Thursday, September 2, 2021

COVID cases hitting unvaccinated Arizonans

Posted By on Thu, Sep 2, 2021 at 7:09 AM

Mufid Majnun on Unsplash

Pima County health officials warned this week that COVID cases are rising among children 11 and under—a population that remains ineligible for vaccines.

The increase comes about a month after most schools reopened for the fall semester, leading to an increase in cases by 16.5% over the last week.

Kids between 12 and 19 had COVID case growth of 11.7%, said Pima County Chief Medical Officer Dr. Francisco Garcia. The FDA authorized the Pfizer COVID vaccine to be offered to children 12 and older on May 10, expanding possible vaccination coverage in Pima County.

Garcia reported that 73.1% of vaccine-eligible populations (12 and older) have at least one dose of vaccine.

Garcia said the greatest rise in reported COVID cases came from young and middle aged adults.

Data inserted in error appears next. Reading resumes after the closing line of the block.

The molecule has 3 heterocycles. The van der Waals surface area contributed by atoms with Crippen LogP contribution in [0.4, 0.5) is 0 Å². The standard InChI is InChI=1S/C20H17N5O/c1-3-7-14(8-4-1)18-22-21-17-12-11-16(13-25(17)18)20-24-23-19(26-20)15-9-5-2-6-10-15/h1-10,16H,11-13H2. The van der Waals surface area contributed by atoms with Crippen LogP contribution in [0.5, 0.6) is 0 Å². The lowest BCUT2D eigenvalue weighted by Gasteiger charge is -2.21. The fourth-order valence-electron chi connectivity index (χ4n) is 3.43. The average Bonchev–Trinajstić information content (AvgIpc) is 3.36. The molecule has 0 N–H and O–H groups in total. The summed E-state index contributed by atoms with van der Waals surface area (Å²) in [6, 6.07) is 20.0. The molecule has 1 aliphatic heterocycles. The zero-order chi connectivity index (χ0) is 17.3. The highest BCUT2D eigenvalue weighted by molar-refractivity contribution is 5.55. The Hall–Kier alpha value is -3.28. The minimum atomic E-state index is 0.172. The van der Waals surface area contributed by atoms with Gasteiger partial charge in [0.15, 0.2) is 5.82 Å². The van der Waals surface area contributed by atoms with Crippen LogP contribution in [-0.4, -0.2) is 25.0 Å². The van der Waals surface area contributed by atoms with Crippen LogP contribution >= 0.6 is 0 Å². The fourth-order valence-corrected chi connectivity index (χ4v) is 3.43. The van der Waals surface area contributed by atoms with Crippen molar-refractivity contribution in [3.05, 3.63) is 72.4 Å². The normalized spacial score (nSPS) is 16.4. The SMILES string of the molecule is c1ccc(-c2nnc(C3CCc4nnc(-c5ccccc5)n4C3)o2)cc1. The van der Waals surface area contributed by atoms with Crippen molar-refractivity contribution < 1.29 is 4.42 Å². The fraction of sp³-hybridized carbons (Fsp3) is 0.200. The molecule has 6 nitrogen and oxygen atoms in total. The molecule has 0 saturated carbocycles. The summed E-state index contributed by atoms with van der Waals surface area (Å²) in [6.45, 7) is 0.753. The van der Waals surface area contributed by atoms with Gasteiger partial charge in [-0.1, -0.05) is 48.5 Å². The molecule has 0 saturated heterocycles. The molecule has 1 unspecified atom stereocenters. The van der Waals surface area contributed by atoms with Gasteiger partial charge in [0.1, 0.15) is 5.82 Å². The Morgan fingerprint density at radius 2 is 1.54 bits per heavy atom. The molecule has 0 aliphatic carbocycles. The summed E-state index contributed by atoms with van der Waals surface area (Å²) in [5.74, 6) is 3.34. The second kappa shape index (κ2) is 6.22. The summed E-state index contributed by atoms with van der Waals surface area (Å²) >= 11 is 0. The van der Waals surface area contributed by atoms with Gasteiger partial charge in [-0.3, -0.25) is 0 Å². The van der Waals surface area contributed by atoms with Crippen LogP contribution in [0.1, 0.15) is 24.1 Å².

“We see the greatest growth in this middle age group 20 to 44, there were 858 additional cases, representing 41% of the total cases from one week to the next,” Garcia said.

Garcia’s assessment was echoed by Banner Health Chief Clinical Officer Dr. Marjorie Bessel, who said that a majority of COVID patients at Banner Health are in the 20 to 65 age group—and 90% are unvaccinated.

Bessel asked the public to consider getting the vaccine even if they had COVID once before.

“Studies have shown that reinfection rates are 2.34 times more likely in those who remain unvaccinated, which is why vaccination is still recommended by the CDC and medical community even if you’ve had COVID,” Bessel said.

Getting the vaccine is especially important as the Delta variant takes America by storm. Bessel reported that the Delta variant accounts for 99.1% of all coronavirus circulating in the United States.

Ahead of Labor Day weekend, Garcia advised the public to wear a mask indoors and while traveling. He also advised that unvaccinated residents should not travel. 

“This pandemic has become one of the unvaccinated, and I sincerely hope that Banner and others in the medical community will be able to persuade those who have not yet been vaccinated,” Bessel said.

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